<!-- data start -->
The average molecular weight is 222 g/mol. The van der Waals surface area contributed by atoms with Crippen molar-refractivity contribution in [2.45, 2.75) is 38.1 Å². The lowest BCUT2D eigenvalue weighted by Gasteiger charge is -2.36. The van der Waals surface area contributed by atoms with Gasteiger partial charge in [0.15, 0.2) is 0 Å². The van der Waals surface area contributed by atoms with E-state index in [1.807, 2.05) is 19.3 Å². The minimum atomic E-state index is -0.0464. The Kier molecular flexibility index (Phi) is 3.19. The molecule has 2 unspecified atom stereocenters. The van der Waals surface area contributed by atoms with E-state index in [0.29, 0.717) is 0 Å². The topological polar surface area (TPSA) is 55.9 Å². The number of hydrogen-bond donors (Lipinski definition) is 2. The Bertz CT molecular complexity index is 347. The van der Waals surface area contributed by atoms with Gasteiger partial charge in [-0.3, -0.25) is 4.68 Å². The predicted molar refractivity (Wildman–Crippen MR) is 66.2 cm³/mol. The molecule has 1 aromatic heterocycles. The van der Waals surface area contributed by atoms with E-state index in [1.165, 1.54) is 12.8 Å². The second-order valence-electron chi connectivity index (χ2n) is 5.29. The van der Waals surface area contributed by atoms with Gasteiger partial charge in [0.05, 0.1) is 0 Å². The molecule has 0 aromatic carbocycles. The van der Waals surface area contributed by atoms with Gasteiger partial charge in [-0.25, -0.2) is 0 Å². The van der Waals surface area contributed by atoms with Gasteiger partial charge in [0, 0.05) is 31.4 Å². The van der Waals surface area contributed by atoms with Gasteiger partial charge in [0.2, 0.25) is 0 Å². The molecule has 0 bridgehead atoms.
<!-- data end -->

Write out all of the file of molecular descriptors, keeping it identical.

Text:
The average molecular weight is 222 g/mol. The van der Waals surface area contributed by atoms with Crippen molar-refractivity contribution in [2.45, 2.75) is 38.1 Å². The lowest BCUT2D eigenvalue weighted by Gasteiger charge is -2.36. The van der Waals surface area contributed by atoms with Gasteiger partial charge in [0.15, 0.2) is 0 Å². The van der Waals surface area contributed by atoms with E-state index in [1.807, 2.05) is 19.3 Å². The minimum atomic E-state index is -0.0464. The Kier molecular flexibility index (Phi) is 3.19. The molecule has 2 unspecified atom stereocenters. The van der Waals surface area contributed by atoms with E-state index in [0.29, 0.717) is 0 Å². The topological polar surface area (TPSA) is 55.9 Å². The number of hydrogen-bond donors (Lipinski definition) is 2. The Bertz CT molecular complexity index is 347. The van der Waals surface area contributed by atoms with Gasteiger partial charge in [-0.3, -0.25) is 4.68 Å². The predicted molar refractivity (Wildman–Crippen MR) is 66.2 cm³/mol. The molecule has 1 aromatic heterocycles. The van der Waals surface area contributed by atoms with E-state index in [1.165, 1.54) is 12.8 Å². The second-order valence-electron chi connectivity index (χ2n) is 5.29. The van der Waals surface area contributed by atoms with Gasteiger partial charge in [0.05, 0.1) is 0 Å². The molecule has 0 aromatic carbocycles. The van der Waals surface area contributed by atoms with Gasteiger partial charge in [-0.25, -0.2) is 0 Å². The van der Waals surface area contributed by atoms with Gasteiger partial charge in [0, 0.05) is 31.4 Å². The van der Waals surface area contributed by atoms with Gasteiger partial charge in [0.2, 0.25) is 0 Å². The molecule has 0 bridgehead atoms.